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Old 07-14-2006, 10:25 AM   #21
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Old 07-17-2006, 03:26 PM   #22
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Fried Turkey is awesome! We have it this way every year for Thanksgiving.It is so much more moist than roasting or baking it in the oven.

Jen from Illinois
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Old 07-18-2006, 03:19 AM   #23
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I love fried turkey. I have actually perfected turkey. Don't mean to brag, but I have been making Turkey's for the last 5 years for Thanksgiving and all of the family (both sides) come to us for T-Day.

When I fry it I use peanut oil. I throw rosemary, thyme, and sage in the oil along with about 40 garlic cloves, paper still on. Heat your oil then, don't throw the herbs in hot oill. Then I simply salt and pepper the turkey with kosher salt and black pepper. I season the cavity and the outside heavily and rub it in very good. A lot of the seasoning does come off during the process put it still flavors the oil. I don't like using injectors because I notice it leaks out and the sugars in the marinade wind up burning and turning the turkey black. But with salt and pepper the skin stays brown. I usually pull the turkey when the breast is at 160-165 degrees. Then I cover it with a large stainless steel mixing bowl for about 20 minutes. Carry over cooking raises the temp a good bit. So if you pull it at 170 it will overcook after it rests. The skin turns out golden brown and the meat is very juicy. Next time I am going to brine the turkey the day before to see if that makes a big difference. I usually brine it when I roast it, but have never done it with frying. Just incase your wondering about the herbs, I use about 4 big rosemary sprigs, and a handful of fresh thyme. It flavors the oil nicely. Also good with fried chicken.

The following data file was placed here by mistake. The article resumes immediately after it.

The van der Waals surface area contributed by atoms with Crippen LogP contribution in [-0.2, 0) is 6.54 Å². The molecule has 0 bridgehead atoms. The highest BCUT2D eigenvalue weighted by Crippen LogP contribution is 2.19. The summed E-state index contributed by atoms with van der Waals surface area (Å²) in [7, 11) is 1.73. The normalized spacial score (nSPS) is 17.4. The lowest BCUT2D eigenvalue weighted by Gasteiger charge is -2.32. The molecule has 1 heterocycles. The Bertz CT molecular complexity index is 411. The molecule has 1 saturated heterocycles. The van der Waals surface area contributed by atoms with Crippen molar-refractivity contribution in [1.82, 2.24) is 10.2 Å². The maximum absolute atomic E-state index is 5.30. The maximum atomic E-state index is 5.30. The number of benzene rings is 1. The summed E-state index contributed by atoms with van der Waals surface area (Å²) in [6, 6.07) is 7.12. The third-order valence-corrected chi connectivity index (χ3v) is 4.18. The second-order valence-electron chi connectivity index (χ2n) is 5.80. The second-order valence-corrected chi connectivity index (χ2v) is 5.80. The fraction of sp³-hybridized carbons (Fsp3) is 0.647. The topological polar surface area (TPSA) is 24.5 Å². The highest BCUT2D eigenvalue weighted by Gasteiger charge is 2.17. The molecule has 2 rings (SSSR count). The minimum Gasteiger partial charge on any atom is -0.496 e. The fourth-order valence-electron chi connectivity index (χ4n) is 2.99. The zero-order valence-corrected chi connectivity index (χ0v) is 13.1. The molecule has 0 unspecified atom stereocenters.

How do you guys usually make gravy with your fried turkey?
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Old 07-18-2006, 06:15 AM   #24
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Allen - Great instructions for newbie fryers!!

Re Gravy - We had a FT this past Christmas, and about a week before, I bought some wings/thighs, and made a nice rich stock - roasted the meat w/some onion/carrot/celery first - added some peppercorns and bay leaf; then froze the stock til the 'day of'. I then used that to make a gravy; made a roux first with butter/flour, then added the stock. Perfect 'homemade' gravy!

PS - Had enough stock leftover to make a great turkey-rice soup with the meat used for the stock, plus the leftover stock.
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Old 07-18-2006, 08:49 AM   #25
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I have a Turkey Fryer and a Offset Smoker and enjoy Turkeys both ways.. In fact, I enjoy them TOO much.. :)

I love Fried Turkeys, but a good Smoked Turkey is hard to beat. Especially if it has been brined.. A client of mine gave me a Smoked Turkey for Christmas one year, and that is really what got me started into the "WHITE SMOKE" world of Smoking Meats..


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